Students may currently earn flex credit for any class if they follow the process for approval. Approvals are based on state guidelines. We are evaluating the district’s current policy.
2. What is the difference between ready for OGT test and ready for college?
The OGT (Ohio Graduation Test) is a state test for minimum skills needed for high school graduation. A better indicator for college readiness is the ACT or SAT test scores. Parents should speak with their child’s school guidance counselor for more information on colleges. Parents may also go to the district website and click on the counseling page for more information. ACT and SAT college test dates are listed on the Dayton Public Schools website.
3. What about families who have experienced violence/murders/sexual abuse?
On the high school level, we partner with consultants and community groups who specialize in the areas of abuse and or violence. Our school counselors have a list of various partners that parents can access. Dayton Public Schools has a district crisis team that works within the schools to connect parents with community resources, such as Good Samaritan Behavior Health, Day-Mont and South Community. Another source of information is Montgomery County Family and Children First Council.
4. Can a principal override the OGT to get a diploma?
Neither a principal nor a school district can override an OGT result to award a diploma to a student. The Ohio Department of Education has certain exceptions that can be found on its website.
5. At what grade levels do students receive a syllabus?
Grades seven to 12 offer a class syllabus. Call your school principal or teacher for more information.
6. Second semester fine arts 7-12: How will this work?
The Ohio Department of Education offered a response to this question. According to the Ohio Core, beginning with the 2014 school year, students will be required to complete two semesters in fine arts curriculum. This can be taken anytime between grades seven and 12.
The definition of a semester is a class that meets:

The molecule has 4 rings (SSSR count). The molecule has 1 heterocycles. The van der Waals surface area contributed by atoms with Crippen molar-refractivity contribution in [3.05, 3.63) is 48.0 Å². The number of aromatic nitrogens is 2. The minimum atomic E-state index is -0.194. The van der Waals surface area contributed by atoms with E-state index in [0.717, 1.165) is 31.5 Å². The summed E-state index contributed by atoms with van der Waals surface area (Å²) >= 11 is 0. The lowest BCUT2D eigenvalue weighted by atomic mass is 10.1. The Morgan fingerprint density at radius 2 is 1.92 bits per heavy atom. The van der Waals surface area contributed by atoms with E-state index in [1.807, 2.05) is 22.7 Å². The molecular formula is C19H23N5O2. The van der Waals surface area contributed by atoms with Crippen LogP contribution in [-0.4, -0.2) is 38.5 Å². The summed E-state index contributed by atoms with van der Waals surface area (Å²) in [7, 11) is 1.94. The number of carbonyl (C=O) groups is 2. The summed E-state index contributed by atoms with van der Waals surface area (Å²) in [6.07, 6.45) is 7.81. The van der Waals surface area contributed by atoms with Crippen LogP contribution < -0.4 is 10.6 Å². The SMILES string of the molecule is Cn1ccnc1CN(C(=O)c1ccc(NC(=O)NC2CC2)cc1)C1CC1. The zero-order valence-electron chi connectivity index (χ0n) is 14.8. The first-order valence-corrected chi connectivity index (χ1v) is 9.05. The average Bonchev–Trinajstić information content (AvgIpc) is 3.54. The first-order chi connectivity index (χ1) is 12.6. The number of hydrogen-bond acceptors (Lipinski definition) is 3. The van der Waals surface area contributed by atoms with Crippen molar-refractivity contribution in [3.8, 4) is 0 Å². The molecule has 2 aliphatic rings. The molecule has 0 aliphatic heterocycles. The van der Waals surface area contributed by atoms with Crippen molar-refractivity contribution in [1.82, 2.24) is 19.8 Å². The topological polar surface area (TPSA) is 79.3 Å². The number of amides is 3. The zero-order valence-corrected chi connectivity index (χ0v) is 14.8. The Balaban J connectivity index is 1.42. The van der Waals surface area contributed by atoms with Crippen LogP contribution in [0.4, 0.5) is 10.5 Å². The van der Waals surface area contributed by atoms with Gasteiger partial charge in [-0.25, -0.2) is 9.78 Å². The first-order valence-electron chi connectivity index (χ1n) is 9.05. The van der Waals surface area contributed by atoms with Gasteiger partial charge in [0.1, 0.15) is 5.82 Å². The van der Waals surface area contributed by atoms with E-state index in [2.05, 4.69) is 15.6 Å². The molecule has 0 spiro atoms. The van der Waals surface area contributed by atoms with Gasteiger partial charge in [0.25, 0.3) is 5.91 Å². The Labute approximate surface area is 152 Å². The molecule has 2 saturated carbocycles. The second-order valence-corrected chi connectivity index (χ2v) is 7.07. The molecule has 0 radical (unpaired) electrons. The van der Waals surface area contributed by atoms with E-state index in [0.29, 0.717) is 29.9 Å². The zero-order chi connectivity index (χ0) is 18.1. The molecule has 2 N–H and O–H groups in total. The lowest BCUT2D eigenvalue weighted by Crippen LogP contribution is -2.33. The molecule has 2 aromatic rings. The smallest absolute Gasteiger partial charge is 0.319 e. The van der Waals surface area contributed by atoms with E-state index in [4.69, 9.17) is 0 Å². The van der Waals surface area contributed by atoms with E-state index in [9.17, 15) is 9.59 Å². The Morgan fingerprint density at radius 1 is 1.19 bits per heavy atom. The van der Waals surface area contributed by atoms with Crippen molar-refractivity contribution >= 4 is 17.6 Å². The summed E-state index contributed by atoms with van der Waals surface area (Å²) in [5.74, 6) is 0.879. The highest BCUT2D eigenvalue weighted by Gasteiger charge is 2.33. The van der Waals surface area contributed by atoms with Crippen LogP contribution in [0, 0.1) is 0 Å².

A) during a regular class period during the year;
B) five days a week/half of the school year; or
C) every other day for the entire school year.
7. If we don’t have spelling test, does this affect how our children will pass test in order to graduate?
Spelling is not a criterion on any Ohio achievement tests. Parents can work with students on spelling, reading or any other subject.
8. There are kids in my high school who have no desire to learn. They are career troublemakers all year. Can we find a place for them to attend school next year? (1) Longfellow (2) ECOT online school (3) in-school solitary confinement? If we move the students for next year, we can allow a more peaceful environment for those who want to learn.
Dayton Public Schools is a public education organization established to offer an education to all students. We have several programs that students participate in to help them raise academic achievement and stay in school. If a student is truant or expelled, we work with the parent and student on a school location that fits his or her needs.
Other (support, tools, etc.)
1. What tools can I get to help with bullies?
Dayton Public Schools defines bullying as verbal or physical acts that a student has exhibited toward another particular student more than once. The intentional act also includes violence within a dating relationship. The behavior causes either mental or physical harm to a student. This behavior is prohibited on school property or at school sponsored activities. A school psychologist can give parents resources to help deal with the problem. We also ask parents to contact county mental health agencies for more information. Finally, parents can contact the principal of their school.
2. What has been established to ensure support for students on the lowest end of grade spectrum, as it relates to student supports or systems that ensure achievement (when even alternate assessment is too high)?
Alternative assessments are custom designed based on a student’s ability as defined in their IEP (Individual Education Plan). If a parent has a concern, he or she may request a meeting with the principal to review the child’s IEP goals and objectives.
3. How do we know? I know because I spend time in the school. Daily, I watch the teachers teach straight from the test. I take my grandson home and fill in the blanks, closing the gaps.
During the course of the school year, students take a number of assessments. This allows teachers to determine how students are progressing and whether they need additional instruction to master a particular skill or subject area. Our DPS academic plan is aligned with state and national standards and best practices. DPS teachers and administrators have worked during the 2011-2012 school year to ensure that students will be ready when the rigorous new common core standards and assessments roll out in 2013-2014.
Dayton Public Schools provides a high-quality education in a safe environment that prepares our students for success in school, work and life by providing a highly effective trained staff working each day with community resources.